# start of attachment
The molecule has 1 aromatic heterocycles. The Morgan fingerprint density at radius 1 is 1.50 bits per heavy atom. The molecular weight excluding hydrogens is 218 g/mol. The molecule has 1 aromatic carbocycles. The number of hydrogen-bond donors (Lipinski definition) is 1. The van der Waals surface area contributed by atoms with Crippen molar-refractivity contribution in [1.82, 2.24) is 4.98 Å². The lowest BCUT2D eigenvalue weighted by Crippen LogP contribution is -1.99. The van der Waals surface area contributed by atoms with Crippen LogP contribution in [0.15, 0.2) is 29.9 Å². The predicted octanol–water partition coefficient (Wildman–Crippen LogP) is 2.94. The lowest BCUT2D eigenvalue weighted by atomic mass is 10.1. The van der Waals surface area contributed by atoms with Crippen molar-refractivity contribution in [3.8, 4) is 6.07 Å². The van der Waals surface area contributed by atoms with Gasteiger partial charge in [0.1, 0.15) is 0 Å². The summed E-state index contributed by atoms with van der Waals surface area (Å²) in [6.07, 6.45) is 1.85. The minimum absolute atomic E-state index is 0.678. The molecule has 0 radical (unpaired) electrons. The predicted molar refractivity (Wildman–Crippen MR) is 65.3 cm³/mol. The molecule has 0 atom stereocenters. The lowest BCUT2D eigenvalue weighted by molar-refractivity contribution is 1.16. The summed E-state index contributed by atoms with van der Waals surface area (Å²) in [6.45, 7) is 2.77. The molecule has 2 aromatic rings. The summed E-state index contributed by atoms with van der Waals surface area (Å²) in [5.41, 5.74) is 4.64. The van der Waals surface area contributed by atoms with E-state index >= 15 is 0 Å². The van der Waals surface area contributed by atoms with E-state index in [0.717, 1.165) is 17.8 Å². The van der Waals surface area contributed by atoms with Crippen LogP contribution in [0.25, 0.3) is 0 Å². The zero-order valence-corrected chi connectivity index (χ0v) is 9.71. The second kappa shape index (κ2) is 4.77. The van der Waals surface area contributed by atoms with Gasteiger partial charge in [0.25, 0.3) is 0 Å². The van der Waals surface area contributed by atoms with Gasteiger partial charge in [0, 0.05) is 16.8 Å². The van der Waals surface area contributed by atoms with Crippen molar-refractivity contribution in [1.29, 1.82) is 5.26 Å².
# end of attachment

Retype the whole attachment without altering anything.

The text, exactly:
The molecule has 1 aromatic heterocycles. The Morgan fingerprint density at radius 1 is 1.50 bits per heavy atom. The molecular weight excluding hydrogens is 218 g/mol. The molecule has 1 aromatic carbocycles. The number of hydrogen-bond donors (Lipinski definition) is 1. The van der Waals surface area contributed by atoms with Crippen molar-refractivity contribution in [1.82, 2.24) is 4.98 Å². The lowest BCUT2D eigenvalue weighted by Crippen LogP contribution is -1.99. The van der Waals surface area contributed by atoms with Crippen LogP contribution in [0.15, 0.2) is 29.9 Å². The predicted octanol–water partition coefficient (Wildman–Crippen LogP) is 2.94. The lowest BCUT2D eigenvalue weighted by atomic mass is 10.1. The van der Waals surface area contributed by atoms with Crippen molar-refractivity contribution in [3.8, 4) is 6.07 Å². The van der Waals surface area contributed by atoms with Gasteiger partial charge in [0.1, 0.15) is 0 Å². The summed E-state index contributed by atoms with van der Waals surface area (Å²) in [6.07, 6.45) is 1.85. The minimum absolute atomic E-state index is 0.678. The molecule has 0 radical (unpaired) electrons. The predicted molar refractivity (Wildman–Crippen MR) is 65.3 cm³/mol. The molecule has 0 atom stereocenters. The lowest BCUT2D eigenvalue weighted by molar-refractivity contribution is 1.16. The summed E-state index contributed by atoms with van der Waals surface area (Å²) in [6.45, 7) is 2.77. The molecule has 2 aromatic rings. The summed E-state index contributed by atoms with van der Waals surface area (Å²) in [5.41, 5.74) is 4.64. The van der Waals surface area contributed by atoms with E-state index >= 15 is 0 Å². The van der Waals surface area contributed by atoms with E-state index in [0.717, 1.165) is 17.8 Å². The van der Waals surface area contributed by atoms with Crippen LogP contribution in [0.25, 0.3) is 0 Å². The zero-order valence-corrected chi connectivity index (χ0v) is 9.71. The second kappa shape index (κ2) is 4.77. The van der Waals surface area contributed by atoms with Gasteiger partial charge in [0.25, 0.3) is 0 Å². The van der Waals surface area contributed by atoms with Gasteiger partial charge in [0, 0.05) is 16.8 Å². The van der Waals surface area contributed by atoms with Crippen molar-refractivity contribution in [1.29, 1.82) is 5.26 Å².